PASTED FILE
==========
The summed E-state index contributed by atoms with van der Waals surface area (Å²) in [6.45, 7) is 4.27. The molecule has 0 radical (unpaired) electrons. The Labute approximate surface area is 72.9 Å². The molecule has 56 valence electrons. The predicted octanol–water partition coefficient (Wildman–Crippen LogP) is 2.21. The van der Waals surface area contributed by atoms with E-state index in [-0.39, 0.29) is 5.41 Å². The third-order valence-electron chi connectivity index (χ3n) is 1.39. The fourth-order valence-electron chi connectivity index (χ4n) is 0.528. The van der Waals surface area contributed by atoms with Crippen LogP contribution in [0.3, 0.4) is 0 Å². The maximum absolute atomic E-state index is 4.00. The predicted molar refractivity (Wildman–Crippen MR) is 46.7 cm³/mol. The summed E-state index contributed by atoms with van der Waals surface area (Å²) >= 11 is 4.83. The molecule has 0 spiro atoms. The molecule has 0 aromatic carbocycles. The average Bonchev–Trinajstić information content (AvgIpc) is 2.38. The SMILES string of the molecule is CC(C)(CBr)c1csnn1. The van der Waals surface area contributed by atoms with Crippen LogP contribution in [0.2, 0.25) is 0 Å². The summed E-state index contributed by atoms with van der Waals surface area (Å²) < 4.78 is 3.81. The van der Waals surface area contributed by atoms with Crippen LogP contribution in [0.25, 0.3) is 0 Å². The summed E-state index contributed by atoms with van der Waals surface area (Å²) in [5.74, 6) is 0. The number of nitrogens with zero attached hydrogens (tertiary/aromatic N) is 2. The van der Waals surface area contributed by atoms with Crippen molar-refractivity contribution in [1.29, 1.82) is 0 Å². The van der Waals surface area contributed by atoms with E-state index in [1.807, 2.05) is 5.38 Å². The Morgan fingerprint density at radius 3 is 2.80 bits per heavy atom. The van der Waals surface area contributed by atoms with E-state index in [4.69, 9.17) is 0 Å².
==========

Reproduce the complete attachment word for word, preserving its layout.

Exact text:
The summed E-state index contributed by atoms with van der Waals surface area (Å²) in [6.45, 7) is 4.27. The molecule has 0 radical (unpaired) electrons. The Labute approximate surface area is 72.9 Å². The molecule has 56 valence electrons. The predicted octanol–water partition coefficient (Wildman–Crippen LogP) is 2.21. The van der Waals surface area contributed by atoms with E-state index in [-0.39, 0.29) is 5.41 Å². The third-order valence-electron chi connectivity index (χ3n) is 1.39. The fourth-order valence-electron chi connectivity index (χ4n) is 0.528. The van der Waals surface area contributed by atoms with Crippen LogP contribution in [0.3, 0.4) is 0 Å². The maximum absolute atomic E-state index is 4.00. The predicted molar refractivity (Wildman–Crippen MR) is 46.7 cm³/mol. The summed E-state index contributed by atoms with van der Waals surface area (Å²) >= 11 is 4.83. The molecule has 0 spiro atoms. The molecule has 0 aromatic carbocycles. The average Bonchev–Trinajstić information content (AvgIpc) is 2.38. The SMILES string of the molecule is CC(C)(CBr)c1csnn1. The van der Waals surface area contributed by atoms with Crippen LogP contribution in [0.2, 0.25) is 0 Å². The summed E-state index contributed by atoms with van der Waals surface area (Å²) < 4.78 is 3.81. The van der Waals surface area contributed by atoms with Crippen LogP contribution in [0.25, 0.3) is 0 Å². The summed E-state index contributed by atoms with van der Waals surface area (Å²) in [5.74, 6) is 0. The number of nitrogens with zero attached hydrogens (tertiary/aromatic N) is 2. The van der Waals surface area contributed by atoms with Crippen molar-refractivity contribution in [1.29, 1.82) is 0 Å². The van der Waals surface area contributed by atoms with E-state index in [1.807, 2.05) is 5.38 Å². The Morgan fingerprint density at radius 3 is 2.80 bits per heavy atom. The van der Waals surface area contributed by atoms with E-state index in [4.69, 9.17) is 0 Å².